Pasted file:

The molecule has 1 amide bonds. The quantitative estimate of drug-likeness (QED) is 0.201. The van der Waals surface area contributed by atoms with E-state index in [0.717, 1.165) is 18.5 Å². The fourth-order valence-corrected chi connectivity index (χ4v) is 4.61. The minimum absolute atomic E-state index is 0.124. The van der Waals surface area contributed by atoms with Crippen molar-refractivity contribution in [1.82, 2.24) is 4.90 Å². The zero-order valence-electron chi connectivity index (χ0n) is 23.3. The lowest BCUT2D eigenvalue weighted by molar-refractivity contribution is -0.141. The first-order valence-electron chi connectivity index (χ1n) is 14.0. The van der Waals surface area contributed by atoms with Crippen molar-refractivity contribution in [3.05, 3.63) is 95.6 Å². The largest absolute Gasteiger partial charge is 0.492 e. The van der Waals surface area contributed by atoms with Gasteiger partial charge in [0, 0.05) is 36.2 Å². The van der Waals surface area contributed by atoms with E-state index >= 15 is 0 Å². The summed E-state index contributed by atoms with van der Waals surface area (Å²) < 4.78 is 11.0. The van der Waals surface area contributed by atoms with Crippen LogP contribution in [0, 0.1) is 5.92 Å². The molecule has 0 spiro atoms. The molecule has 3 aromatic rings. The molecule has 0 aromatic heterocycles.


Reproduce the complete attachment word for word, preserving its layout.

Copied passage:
The molecule has 1 amide bonds. The quantitative estimate of drug-likeness (QED) is 0.201. The van der Waals surface area contributed by atoms with E-state index in [0.717, 1.165) is 18.5 Å². The fourth-order valence-corrected chi connectivity index (χ4v) is 4.61. The minimum absolute atomic E-state index is 0.124. The van der Waals surface area contributed by atoms with Crippen molar-refractivity contribution in [1.82, 2.24) is 4.90 Å². The zero-order valence-electron chi connectivity index (χ0n) is 23.3. The lowest BCUT2D eigenvalue weighted by molar-refractivity contribution is -0.141. The first-order valence-electron chi connectivity index (χ1n) is 14.0. The van der Waals surface area contributed by atoms with Crippen molar-refractivity contribution in [3.05, 3.63) is 95.6 Å². The largest absolute Gasteiger partial charge is 0.492 e. The van der Waals surface area contributed by atoms with Gasteiger partial charge in [0, 0.05) is 36.2 Å². The van der Waals surface area contributed by atoms with E-state index >= 15 is 0 Å². The summed E-state index contributed by atoms with van der Waals surface area (Å²) < 4.78 is 11.0. The van der Waals surface area contributed by atoms with Crippen LogP contribution in [0, 0.1) is 5.92 Å². The molecule has 0 spiro atoms. The molecule has 3 aromatic rings. The molecule has 0 aromatic heterocycles.